Romania literally has thousands of years of history, so even though there are not any famous super heroes is Romanian history, there are quite a few famous heroes that have stood the test of time. Read below to learn about one of Romania’s most legendary figures.

The daughter of Decebal

a young woman

Baba Dochia is sometimes also known as the Old Dokia, and there is not a Romanian out there who had not heard of this legend, so read below!

There are acutally many versions of the story of Dochia, so here is the first version: Dochia is believed to be the daughter of Decebal, a famous Dacian King (the Dacians are the ancient inhabitants of present-day Romania).

The story goes that, when the Romans defeats the Dacians in 106 A.D., the Dacians fled to the Carpathian Mountains, where the forests are dense and they could easily hide. Defeated, Decebal could not fathom having to face the Roman victors. He opted to commit suicide, leaving his daughter Dochia to fend for herself.

Dochia was astonishingly beautiful, and the Roman Emperor Traian was enchanted. He ordered his soldiers to capture her. Similar to her father, Dochia could not imagine being captured by the enemy. Even though she knew she would live, she could never be happy as Traian’s wife. So she ran to the top of a cliff and threw herself off. You can visit the spot where she lived her last breath: Ceahlau Peak.

The Mother of Dragobete

An old woman

Another common version of the story of Dochia involves her living to an old age. She had a son named Dragobete who was very good and handsome. He quickly fell in love with a girl and got married immediately. When he told Dochia, she was furious and decided that she would teach a lesson to her new daughter-in-law.

She decided to give a black ball of wool to the young girl and told her to wash the ball until it became white. The young girl agreed, and washed and washed until her hands were raw from the effort. She began crying, realizing that this was going to be impossible. She prayed for a miracle, for her love for Dragobete was sincere.

The young girl then went to the frozen waters of the river, hoping that this would do a better job of washing out the black from the wool. Her hands started to bleed, but the wool still was not a shade lighter. The girl was desperate, and suddenly felt that she would never achieve the task her mother-in-law required.

Just when she had lost all hope, a man came up to her, seemingly out of nowhere. He walked up to her and offered her a beautiful red flower. He told her that if she put the red flower in the water then tried to wash the ball of wool again, it would turn white. She did as she was instructed and, miraculously, it worked!

The girl felt like her prayers had been answered, so she ran home to show her mother-in-law the white wool. Dochia was not happy – no surprise there! But when Dochia saw the red flower the girl was holding, she thought spring was already here. Dochia thought that it was time to bring her sheep to the top of the mountain, so she prepared herself.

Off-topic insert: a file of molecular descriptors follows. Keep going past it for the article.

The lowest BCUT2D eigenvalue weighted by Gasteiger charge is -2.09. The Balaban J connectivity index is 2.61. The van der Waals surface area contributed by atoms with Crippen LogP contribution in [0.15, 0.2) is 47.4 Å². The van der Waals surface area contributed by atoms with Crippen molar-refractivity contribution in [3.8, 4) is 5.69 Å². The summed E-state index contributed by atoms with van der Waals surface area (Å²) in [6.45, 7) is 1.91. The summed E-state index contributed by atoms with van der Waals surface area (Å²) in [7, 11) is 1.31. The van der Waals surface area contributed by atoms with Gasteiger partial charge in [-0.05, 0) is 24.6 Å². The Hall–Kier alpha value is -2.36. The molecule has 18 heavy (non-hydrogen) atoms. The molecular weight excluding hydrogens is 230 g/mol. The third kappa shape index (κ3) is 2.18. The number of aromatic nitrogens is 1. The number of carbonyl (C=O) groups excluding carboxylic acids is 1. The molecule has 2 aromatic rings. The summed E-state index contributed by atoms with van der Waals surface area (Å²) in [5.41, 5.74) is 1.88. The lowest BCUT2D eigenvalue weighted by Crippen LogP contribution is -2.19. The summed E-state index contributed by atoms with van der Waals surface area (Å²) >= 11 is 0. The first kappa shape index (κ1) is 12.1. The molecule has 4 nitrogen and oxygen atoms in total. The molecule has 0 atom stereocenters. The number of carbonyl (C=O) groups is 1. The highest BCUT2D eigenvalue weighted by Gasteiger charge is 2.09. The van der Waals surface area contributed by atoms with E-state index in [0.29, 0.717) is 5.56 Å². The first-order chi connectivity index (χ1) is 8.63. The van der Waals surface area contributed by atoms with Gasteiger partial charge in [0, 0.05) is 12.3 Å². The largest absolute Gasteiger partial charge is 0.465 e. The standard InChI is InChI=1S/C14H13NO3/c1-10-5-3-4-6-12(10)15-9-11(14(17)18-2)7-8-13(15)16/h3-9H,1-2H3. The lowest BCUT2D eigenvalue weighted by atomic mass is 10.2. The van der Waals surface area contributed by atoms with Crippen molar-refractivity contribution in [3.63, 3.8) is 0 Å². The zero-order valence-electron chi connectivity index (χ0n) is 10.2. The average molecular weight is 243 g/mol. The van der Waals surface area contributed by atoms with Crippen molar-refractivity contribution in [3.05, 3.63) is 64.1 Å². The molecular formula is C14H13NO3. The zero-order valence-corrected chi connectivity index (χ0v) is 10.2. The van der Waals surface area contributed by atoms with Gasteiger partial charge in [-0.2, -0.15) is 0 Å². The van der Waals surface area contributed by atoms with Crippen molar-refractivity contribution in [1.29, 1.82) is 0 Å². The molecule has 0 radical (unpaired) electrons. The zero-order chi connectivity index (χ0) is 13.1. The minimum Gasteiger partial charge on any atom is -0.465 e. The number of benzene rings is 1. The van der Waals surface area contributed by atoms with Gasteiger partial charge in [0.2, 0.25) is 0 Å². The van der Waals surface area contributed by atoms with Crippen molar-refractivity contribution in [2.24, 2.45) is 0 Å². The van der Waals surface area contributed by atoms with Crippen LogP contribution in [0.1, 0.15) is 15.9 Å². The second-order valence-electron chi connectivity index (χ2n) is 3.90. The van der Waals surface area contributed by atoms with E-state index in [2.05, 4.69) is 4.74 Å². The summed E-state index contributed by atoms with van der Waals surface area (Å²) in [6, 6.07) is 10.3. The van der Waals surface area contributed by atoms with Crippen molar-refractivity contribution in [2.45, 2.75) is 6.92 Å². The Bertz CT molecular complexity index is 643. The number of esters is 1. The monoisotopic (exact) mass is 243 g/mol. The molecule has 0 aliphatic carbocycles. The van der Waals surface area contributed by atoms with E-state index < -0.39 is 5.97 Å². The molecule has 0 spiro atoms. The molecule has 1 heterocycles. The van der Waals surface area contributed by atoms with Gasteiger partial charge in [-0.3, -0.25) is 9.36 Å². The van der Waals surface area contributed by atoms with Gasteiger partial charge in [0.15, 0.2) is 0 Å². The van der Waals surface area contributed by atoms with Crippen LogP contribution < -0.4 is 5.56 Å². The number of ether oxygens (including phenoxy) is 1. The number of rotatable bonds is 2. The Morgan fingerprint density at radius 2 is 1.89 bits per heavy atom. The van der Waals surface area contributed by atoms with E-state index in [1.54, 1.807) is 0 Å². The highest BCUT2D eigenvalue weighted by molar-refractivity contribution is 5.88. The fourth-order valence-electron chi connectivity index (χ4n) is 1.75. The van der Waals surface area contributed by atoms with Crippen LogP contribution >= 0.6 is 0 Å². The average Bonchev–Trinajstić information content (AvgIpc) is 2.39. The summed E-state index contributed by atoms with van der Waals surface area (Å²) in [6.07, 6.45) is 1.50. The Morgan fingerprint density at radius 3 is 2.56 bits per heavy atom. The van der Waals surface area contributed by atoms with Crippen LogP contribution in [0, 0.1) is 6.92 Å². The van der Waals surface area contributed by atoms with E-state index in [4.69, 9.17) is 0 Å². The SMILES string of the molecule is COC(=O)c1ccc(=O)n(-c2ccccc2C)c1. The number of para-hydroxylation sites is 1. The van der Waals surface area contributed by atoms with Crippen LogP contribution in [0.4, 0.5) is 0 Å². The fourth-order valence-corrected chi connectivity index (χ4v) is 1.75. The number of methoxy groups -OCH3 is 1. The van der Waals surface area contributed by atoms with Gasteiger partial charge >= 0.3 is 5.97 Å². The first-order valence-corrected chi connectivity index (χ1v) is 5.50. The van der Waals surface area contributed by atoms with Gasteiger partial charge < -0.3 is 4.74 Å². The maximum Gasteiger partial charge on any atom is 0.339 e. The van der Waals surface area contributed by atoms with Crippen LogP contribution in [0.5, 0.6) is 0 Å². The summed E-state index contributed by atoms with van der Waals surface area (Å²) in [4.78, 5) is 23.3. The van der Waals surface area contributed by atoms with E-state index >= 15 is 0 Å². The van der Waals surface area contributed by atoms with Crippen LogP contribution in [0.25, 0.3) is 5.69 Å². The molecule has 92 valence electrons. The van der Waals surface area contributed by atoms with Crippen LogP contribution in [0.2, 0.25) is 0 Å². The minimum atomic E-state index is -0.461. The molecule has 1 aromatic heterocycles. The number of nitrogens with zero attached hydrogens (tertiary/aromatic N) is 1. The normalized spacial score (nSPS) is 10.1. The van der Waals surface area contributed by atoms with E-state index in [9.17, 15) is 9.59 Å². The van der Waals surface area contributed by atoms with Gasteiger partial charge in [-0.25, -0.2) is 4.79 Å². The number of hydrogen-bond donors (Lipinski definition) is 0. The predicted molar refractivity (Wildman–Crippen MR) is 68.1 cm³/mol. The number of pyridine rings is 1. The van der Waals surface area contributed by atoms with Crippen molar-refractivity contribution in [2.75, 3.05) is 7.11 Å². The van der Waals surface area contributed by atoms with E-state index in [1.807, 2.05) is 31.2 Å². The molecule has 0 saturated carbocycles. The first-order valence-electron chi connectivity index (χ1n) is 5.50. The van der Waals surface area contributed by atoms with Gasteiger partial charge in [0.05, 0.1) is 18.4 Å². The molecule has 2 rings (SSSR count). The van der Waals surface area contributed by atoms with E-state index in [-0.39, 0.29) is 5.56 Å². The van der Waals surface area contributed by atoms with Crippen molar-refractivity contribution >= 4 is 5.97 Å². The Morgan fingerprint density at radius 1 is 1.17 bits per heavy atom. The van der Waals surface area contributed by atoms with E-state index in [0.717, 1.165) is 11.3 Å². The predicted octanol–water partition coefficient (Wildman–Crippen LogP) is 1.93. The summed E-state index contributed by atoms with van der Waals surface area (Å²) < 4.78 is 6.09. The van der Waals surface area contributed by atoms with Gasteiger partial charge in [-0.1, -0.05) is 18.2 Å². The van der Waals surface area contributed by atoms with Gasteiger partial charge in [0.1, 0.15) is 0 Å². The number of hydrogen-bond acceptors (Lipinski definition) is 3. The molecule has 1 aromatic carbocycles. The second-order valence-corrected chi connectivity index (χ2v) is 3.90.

She put on 12 coats to deal with the cold and herded her sheep to the top. As they made the voyage upward, however, it got warmer and warmer. Each day, Dochia has to shed a coat until the twelfth day she had no coats left, just her blouse. However, it was still winter and one night a cold wind blew in.

The wind froze Dochia and all her sheep, turning them into stone. And this is not just a myth – you can travel up to the Bucegi Mountains and see the stones there – you will see the form of Dochia and all her sheep.

There are still more versions of the story of Dochia, but outlined above are the two most popular. And although there are more versions of this story, most versions involve a couple of key elements. First, Dochia is often associated with the Spring or with the coming of the Spring.

In fact, there is a holiday to celebrate Baba Dochia, known as Baba Dochia’s Day. Her holiday is March 1st, but it lasts through March 9th, symbolizing nine days of her trekking up the mountain (even though her story says that she had 12 coats, the holiday lasts nine days).

Second, the stories of Baba Dochia often involve Bucegi Mountain and/or Ceahlau Peak. This is significant because these two mountain tops are believed to be sacred places for the Dacians and are often compared to Athos or Olympus. Third, stories about Baba Dochia also often involve battles between the Dacians and the Romans. This is significant because these battles show a turning point for the Romanian nation, a point in time that shaped history for Romania.

After all, it is because of the Romans that Romania received its name. And it is the blend of the Romans and the Dacians that created the Romanian people that are alive today. A final element of stories of Baba Dochia is that they often involve other mythological characters or other Romanian heroes.

The first story we mentioned here was Decebal; although, at the end of the day, he was defeated, he is still an important figure in Romanian history. In the second story, you learned about Dragobete. Just like Dochia, Dragobete has a holiday of his own. His day is celebrated February 24th and is the Romanian day of love.

Again, there are many different stories of Baba Dochia, so if you plan on traveling to Romania anytime soon, you can ask some of the locals to hear their versions of the story! We hope that you enjoyed this story and that this inspires you to read more about Romania’s classic myths and legends!